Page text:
Reflecting on Present Moments with Amy Cuddy

amy cuddyEarly this week Amy Cuddy presented her book, Presence, at our Denver independent bookstore, Tattered Cover.  Here are some of my favorite nuggets from Presence, and how they relate to primary research and Win/Loss analysis interviewing.

Presence has a number of definitions in Amy’s book.

“Removing judgment, walls, and masks so as to create a true and deep connection with people and experiences.” Pam, Washington State

“Being myself and keeping confident, whatever happens.” Abdelghani, Morocco

“Confidence without arrogance.” Rohan, Australia

“When all your senses agree on one thing at the same time.” Majiid, United Arab Emirates

So let’s interpret presence in primary research—such as Win/Loss interviews—where you had better be present. Not only do you need to be prepared with the questions you want answered, you need to be you: a confident interviewer, who expects the other person to be responsive, while being polite and not arrogant. You need to listen with all your senses.

This is challenging, as primary research is often done over the telephone so there is no body language to read. But you do have words, intonation, pauses, changes of tone, breathing, and facial expressions that you can sense like a smile or a frown as people talk. You also have your intuition to tap into.

William (Bill) Ury, world famous negotiator, cofounder of Harvard ‘s Program on Negotiation, and author of the decades old acclaimed book, Getting to Yes, offers great advice.

“When you listen to someone, it’s the most profound act of human respect.” Bill Ury.

Marianne Williamson adds to this, “As we let our own light shine, we … give other people permission to do the same. As we’re liberated from our own fear, our presence automatically liberates others.”

Why is it so hard to be quiet and listen? When we meet someone for the first time, we fear we won’t be taken seriously. So we talk first. We want to show what we know, what we think and what we have accomplished. Talking first says I know better than you. I am smarter than you. I should speak while you listen.

When I let you talk first, who knows what you’ll say? I am giving up control of the situation, and where will that leave me?

Listening is difficult at times and the eagerness to reach a quick solution can take over, when in negotiations like Bill Ury. Bill says look for the present moment. In most situations, there is an opening if we are attentive enough to see or hear it. It is all too easy to miss since we may not be paying full attention. It is easy to be distracted thinking about some past event or worrying about a future one. Yet it is only in the present moment that we can change the direction of a conversation (towards agreement…Bill Ury).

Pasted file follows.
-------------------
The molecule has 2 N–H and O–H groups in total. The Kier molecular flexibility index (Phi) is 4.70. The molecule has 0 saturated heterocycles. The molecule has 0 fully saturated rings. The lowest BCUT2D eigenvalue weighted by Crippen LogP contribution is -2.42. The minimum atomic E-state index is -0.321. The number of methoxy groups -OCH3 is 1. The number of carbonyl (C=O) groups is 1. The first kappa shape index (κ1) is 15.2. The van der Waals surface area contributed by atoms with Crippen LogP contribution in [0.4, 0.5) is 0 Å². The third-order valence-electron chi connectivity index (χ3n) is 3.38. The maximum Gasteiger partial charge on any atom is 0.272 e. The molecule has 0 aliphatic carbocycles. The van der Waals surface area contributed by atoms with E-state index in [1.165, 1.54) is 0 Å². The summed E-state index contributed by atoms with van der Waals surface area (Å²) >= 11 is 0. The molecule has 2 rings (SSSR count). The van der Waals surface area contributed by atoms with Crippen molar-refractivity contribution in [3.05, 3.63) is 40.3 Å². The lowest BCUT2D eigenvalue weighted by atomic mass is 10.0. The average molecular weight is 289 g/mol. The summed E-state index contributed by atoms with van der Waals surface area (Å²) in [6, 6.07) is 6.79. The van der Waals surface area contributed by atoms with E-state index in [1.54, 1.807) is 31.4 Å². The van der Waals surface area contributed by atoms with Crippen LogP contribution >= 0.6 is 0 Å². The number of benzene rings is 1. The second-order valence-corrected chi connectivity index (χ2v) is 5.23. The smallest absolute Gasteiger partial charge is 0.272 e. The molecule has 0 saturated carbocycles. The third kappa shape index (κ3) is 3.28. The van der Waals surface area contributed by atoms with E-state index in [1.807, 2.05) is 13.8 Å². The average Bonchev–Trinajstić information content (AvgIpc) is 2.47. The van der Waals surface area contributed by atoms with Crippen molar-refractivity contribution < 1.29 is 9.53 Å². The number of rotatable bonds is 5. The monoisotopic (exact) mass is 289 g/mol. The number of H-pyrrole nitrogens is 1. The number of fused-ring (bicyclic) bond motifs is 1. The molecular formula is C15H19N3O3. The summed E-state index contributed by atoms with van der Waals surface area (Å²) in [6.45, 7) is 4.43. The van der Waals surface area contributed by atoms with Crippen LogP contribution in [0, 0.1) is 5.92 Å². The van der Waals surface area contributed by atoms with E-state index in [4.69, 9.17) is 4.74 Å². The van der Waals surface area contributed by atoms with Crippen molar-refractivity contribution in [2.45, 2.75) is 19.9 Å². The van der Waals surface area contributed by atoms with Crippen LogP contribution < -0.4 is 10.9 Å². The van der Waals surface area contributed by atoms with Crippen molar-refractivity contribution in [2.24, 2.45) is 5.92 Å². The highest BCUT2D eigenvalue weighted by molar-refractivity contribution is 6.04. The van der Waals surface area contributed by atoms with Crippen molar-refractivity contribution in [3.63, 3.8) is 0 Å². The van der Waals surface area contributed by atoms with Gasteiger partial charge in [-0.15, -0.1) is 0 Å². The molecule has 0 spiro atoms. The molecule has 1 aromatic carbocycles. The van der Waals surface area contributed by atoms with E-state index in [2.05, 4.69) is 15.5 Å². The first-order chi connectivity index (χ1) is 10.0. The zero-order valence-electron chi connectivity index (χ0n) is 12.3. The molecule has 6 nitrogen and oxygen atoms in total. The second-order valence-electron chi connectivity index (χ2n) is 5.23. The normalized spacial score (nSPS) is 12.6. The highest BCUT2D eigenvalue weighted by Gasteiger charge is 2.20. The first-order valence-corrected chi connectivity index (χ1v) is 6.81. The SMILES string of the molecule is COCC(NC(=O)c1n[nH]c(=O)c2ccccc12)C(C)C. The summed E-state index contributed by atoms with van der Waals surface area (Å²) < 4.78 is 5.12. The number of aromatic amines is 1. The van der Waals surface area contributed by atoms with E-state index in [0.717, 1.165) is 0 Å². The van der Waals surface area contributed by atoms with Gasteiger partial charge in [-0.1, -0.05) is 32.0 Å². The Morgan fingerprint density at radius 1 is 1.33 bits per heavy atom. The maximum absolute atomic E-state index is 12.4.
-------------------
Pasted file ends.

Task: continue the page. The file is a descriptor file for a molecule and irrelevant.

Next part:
This is also true in Win/Loss interviews. You need to be sensitive as to what the interviewee knows and what they don’t know. While your company wants answers to 10 questions, for example, the interviewee may only be knowledgeable and willing to share on 5 of them, and two of them in great depth. As the interviewer you need to be present to pick up on the cues to probe more deeply, and to pass over quickly those questions that the interviewee doesn’t know the answer to or won’t share.

Real listening is crucial to presence. But it can’t happen unless you have a real desire to understand what you’re hearing. This means you have to suspend judgement, even if you’re bored, scared, anxious, impatient, frustrated or feeling threatened. Give the other person the space and safety to be honest. You can’t respond defensively when you’re truly listening. This also means you need to overcome the fear of silence as you let the other person speak their mind.

Remaining silent is one of the main behaviors of a good interviewer. You want the interviewee—in the case of Win/Loss—the customer or former prospect to do the talking. They need to feel comfortable when you are silent that you are giving them time to think, and are listening to what they’re saying. That’s why mirroring or a simple, “uh huh” encourages the interviewee to continue sharing.

By listening, which is viewed by many as relinquishing power, you become more powerful. When you stop talking and listen, you can expect:

  • People will trust you.
  • They will feed you useful information.

That’s what you are looking for in a Win/Loss interviewer, that they will build trust almost instantly so the customer or former prospect will share how they went about making their buying decision, and for example, what variables would have changed their buying decision, if any.

When people feel heard, they are more willing to listen.